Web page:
More than 500 public health professionals, health scientists and NGO representatives from 60 countries have signed a joint Statement of Concern about the activities of the global alcohol producers.
The Statement, sent to WHO Director General Dr Margaret Chan today, raises concerns about the conflict of interest between multinational alcohol companies and public health policies designed to tackle alcohol harm.
Signatories argue that ‘unhealthy commodity industries’, such as the global alcohol producers, should have no role in the formation of national and international public health policies.
This Statement was drawn up in response to public announcements made in October 2012 by 13 of the world’s leading alcohol producers, outlining their commitments to implementing the WHO Global Alcohol Strategy.
Professor Thomas Babor, from the University of Connecticut School of Medicine, USA, led the drafting of the Statement, which was written by a group of international experts under the auspices of the Global Alcohol Policy Alliance. He commented:
“Based on their lack of support for effective alcohol policies, misinterpretation of the Global Strategy’s provisions, and their lobbying against effective public health measures, we believe that the alcohol industry’s inappropriate commitments must be met with a united response from global health community.”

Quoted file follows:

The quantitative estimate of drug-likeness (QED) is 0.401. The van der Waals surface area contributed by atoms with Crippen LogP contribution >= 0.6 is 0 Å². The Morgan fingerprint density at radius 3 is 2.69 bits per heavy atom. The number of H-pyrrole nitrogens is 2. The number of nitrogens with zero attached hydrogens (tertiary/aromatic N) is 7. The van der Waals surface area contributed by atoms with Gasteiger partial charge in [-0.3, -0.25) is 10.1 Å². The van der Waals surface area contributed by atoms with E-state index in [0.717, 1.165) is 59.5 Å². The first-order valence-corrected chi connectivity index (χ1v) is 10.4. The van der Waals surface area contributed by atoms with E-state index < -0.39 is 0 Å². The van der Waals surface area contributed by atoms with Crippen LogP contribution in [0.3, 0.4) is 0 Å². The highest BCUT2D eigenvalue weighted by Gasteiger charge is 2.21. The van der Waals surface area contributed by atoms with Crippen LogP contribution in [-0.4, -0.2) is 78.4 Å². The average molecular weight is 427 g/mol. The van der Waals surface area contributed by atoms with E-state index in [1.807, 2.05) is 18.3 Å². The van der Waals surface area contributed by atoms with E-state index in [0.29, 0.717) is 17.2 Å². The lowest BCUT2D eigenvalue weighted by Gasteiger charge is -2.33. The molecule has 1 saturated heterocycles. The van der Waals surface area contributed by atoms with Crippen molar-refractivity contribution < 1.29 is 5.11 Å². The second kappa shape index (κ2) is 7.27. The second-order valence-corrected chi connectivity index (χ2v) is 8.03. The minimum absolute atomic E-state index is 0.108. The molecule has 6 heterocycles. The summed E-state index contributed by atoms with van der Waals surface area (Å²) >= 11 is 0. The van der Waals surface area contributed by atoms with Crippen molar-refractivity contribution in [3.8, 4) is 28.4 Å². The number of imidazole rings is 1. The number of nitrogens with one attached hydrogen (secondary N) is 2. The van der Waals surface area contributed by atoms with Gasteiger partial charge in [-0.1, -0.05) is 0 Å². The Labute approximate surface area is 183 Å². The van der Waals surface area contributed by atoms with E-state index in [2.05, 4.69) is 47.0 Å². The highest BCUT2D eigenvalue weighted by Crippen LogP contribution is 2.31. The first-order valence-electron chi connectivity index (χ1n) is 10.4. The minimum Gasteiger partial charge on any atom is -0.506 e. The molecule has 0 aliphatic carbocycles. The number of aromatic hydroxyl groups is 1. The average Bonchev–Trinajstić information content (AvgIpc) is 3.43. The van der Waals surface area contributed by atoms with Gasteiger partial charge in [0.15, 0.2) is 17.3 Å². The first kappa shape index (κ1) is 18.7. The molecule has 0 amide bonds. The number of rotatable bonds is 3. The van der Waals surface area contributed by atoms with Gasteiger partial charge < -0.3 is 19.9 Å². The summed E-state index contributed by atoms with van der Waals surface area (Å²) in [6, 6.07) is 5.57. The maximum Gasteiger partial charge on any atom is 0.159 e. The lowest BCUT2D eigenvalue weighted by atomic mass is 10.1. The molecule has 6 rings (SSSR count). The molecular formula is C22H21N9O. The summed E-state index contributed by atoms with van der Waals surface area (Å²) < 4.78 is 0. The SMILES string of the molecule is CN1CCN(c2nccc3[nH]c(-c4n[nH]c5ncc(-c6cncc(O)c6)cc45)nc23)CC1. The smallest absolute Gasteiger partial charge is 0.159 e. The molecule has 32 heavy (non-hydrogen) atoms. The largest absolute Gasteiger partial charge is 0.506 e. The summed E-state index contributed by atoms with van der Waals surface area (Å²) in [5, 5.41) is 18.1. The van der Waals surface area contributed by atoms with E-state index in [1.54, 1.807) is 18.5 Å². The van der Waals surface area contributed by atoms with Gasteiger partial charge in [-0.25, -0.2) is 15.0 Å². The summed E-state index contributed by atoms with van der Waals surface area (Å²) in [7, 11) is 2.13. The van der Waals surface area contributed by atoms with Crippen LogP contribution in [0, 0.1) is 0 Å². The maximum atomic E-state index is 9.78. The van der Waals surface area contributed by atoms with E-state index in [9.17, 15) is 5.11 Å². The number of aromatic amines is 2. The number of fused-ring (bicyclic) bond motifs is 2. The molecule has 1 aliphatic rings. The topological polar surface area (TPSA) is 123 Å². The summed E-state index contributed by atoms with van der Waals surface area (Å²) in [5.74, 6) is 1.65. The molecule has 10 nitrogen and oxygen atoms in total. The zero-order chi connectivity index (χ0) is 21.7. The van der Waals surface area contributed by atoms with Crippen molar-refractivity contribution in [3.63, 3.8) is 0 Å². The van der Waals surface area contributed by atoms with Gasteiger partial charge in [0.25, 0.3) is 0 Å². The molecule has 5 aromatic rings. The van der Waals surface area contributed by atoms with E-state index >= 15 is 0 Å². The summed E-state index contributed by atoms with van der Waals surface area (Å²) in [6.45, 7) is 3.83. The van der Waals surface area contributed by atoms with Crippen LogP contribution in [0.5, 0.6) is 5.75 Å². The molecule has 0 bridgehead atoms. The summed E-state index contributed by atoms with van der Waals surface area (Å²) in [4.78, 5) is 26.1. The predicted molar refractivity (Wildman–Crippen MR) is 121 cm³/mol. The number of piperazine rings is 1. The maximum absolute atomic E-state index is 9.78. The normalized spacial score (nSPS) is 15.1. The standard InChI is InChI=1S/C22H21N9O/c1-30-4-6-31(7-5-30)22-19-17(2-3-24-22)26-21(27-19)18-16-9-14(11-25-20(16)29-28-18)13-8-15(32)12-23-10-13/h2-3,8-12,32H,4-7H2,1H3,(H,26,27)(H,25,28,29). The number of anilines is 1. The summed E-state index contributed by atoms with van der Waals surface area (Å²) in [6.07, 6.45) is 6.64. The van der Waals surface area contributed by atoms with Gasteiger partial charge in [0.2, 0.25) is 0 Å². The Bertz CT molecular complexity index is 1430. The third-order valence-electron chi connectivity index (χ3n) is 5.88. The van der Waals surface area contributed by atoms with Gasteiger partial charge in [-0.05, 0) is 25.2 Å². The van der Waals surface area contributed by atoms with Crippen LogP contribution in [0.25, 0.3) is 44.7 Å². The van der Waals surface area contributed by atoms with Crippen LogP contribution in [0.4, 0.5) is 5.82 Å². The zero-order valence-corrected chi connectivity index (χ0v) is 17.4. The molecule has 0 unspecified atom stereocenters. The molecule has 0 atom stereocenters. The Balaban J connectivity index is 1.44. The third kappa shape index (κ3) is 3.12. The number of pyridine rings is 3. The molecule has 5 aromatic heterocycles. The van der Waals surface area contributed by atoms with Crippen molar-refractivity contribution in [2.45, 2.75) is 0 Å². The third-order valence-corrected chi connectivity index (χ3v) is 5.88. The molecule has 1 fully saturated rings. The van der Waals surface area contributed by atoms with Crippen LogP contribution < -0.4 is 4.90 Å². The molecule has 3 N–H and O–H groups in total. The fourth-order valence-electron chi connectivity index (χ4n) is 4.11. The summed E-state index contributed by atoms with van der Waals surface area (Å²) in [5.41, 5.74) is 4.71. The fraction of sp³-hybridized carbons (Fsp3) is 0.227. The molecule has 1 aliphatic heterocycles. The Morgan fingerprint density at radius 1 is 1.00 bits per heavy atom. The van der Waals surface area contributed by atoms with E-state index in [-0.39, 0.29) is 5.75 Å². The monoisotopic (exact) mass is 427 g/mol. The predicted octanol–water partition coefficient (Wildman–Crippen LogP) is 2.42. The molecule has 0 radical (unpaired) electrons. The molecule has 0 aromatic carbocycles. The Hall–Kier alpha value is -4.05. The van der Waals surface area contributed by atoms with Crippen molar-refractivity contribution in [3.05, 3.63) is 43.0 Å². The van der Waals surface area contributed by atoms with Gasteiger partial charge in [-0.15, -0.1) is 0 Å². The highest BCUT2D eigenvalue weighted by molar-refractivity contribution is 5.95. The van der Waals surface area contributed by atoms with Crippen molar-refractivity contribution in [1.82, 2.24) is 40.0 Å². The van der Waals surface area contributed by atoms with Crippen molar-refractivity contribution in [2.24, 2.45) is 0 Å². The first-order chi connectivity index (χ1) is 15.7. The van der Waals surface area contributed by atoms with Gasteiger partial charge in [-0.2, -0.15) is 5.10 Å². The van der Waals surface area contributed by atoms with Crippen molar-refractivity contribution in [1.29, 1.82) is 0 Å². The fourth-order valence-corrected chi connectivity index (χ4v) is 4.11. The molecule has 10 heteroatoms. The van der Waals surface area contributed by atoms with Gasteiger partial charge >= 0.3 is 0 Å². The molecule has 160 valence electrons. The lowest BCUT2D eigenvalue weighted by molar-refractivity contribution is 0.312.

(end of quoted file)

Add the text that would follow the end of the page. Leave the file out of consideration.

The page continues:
Alcohol remains the third leading cause of death and disability worldwide and is a major contributor to the global burden of disease. This Statement highlights how, despite claims to be supportive of reducing harms caused by worldwide, the global alcohol producers actually pose a threat to effective alcohol policies due to their inherent conflict of interest between profits and public health.
The Statement gives examples of how drinks bodies have attempted to obstruct effective policies, such as the Scotch Whisky Association’s legal challenge to the Scottish Government’s plans to introduce minimum unit pricing of alcohol.
Dr Evelyn Gillan, Chief Executive of NGO Alcohol Focus Scotland was a member of the Statement’s drafting committee. She says:
“What we are witnessing is the global alcohol producers adopting the same tactics that the tobacco industry used for years in their efforts to prevent public health policies that could save lives. In Scotland, these tactics have included attempting to discredit the scientific evidence and producing information that is at best misleading, and at worst simply untrue.
“The signatories to this statement believe that it’s time to shine a light on the activities of the global alcohol producers who put profit before the public good.”
In less than a month, the Statement received endorsements from more than 500 academics, health professionals, and NGO representatives working in areas related to alcohol prevention, treatment and control. The statement was also endorsed by 27 organizations that support prevention work.
The Statement of Concern is available on the Global Alcohol Policy Alliance website, www.globalgapa.org.